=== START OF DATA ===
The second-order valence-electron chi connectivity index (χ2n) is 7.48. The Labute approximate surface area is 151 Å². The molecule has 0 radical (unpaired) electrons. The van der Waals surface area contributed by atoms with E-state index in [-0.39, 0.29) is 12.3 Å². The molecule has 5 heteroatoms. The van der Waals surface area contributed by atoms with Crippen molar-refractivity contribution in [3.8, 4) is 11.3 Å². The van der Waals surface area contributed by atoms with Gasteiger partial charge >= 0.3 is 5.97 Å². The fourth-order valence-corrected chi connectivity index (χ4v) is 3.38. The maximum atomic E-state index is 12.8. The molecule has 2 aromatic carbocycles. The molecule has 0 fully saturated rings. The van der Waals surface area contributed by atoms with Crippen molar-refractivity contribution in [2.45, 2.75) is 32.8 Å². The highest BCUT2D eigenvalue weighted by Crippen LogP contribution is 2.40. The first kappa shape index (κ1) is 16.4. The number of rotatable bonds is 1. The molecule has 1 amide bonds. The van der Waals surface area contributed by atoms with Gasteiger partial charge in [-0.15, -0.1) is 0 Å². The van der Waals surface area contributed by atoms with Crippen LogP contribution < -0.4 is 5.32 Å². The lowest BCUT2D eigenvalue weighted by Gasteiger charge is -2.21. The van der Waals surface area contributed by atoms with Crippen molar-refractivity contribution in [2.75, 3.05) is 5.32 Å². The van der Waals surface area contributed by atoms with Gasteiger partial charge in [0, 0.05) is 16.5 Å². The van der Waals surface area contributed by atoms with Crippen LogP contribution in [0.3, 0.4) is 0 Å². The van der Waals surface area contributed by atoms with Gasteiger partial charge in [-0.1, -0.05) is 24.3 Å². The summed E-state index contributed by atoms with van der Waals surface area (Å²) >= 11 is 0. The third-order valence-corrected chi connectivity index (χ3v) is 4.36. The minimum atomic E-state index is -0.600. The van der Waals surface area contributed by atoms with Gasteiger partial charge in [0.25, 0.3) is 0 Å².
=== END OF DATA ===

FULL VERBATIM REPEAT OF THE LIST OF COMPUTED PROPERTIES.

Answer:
The second-order valence-electron chi connectivity index (χ2n) is 7.48. The Labute approximate surface area is 151 Å². The molecule has 0 radical (unpaired) electrons. The van der Waals surface area contributed by atoms with E-state index in [-0.39, 0.29) is 12.3 Å². The molecule has 5 heteroatoms. The van der Waals surface area contributed by atoms with Crippen molar-refractivity contribution in [3.8, 4) is 11.3 Å². The van der Waals surface area contributed by atoms with Gasteiger partial charge >= 0.3 is 5.97 Å². The fourth-order valence-corrected chi connectivity index (χ4v) is 3.38. The maximum atomic E-state index is 12.8. The molecule has 2 aromatic carbocycles. The molecule has 0 fully saturated rings. The van der Waals surface area contributed by atoms with Crippen molar-refractivity contribution in [2.45, 2.75) is 32.8 Å². The highest BCUT2D eigenvalue weighted by Crippen LogP contribution is 2.40. The first kappa shape index (κ1) is 16.4. The number of rotatable bonds is 1. The molecule has 1 amide bonds. The van der Waals surface area contributed by atoms with Gasteiger partial charge in [-0.15, -0.1) is 0 Å². The van der Waals surface area contributed by atoms with Crippen LogP contribution < -0.4 is 5.32 Å². The lowest BCUT2D eigenvalue weighted by Gasteiger charge is -2.21. The van der Waals surface area contributed by atoms with Crippen molar-refractivity contribution in [2.75, 3.05) is 5.32 Å². The van der Waals surface area contributed by atoms with Gasteiger partial charge in [0, 0.05) is 16.5 Å². The van der Waals surface area contributed by atoms with Crippen LogP contribution in [0.3, 0.4) is 0 Å². The van der Waals surface area contributed by atoms with Gasteiger partial charge in [-0.1, -0.05) is 24.3 Å². The summed E-state index contributed by atoms with van der Waals surface area (Å²) >= 11 is 0. The third-order valence-corrected chi connectivity index (χ3v) is 4.36. The minimum atomic E-state index is -0.600. The van der Waals surface area contributed by atoms with Gasteiger partial charge in [0.25, 0.3) is 0 Å².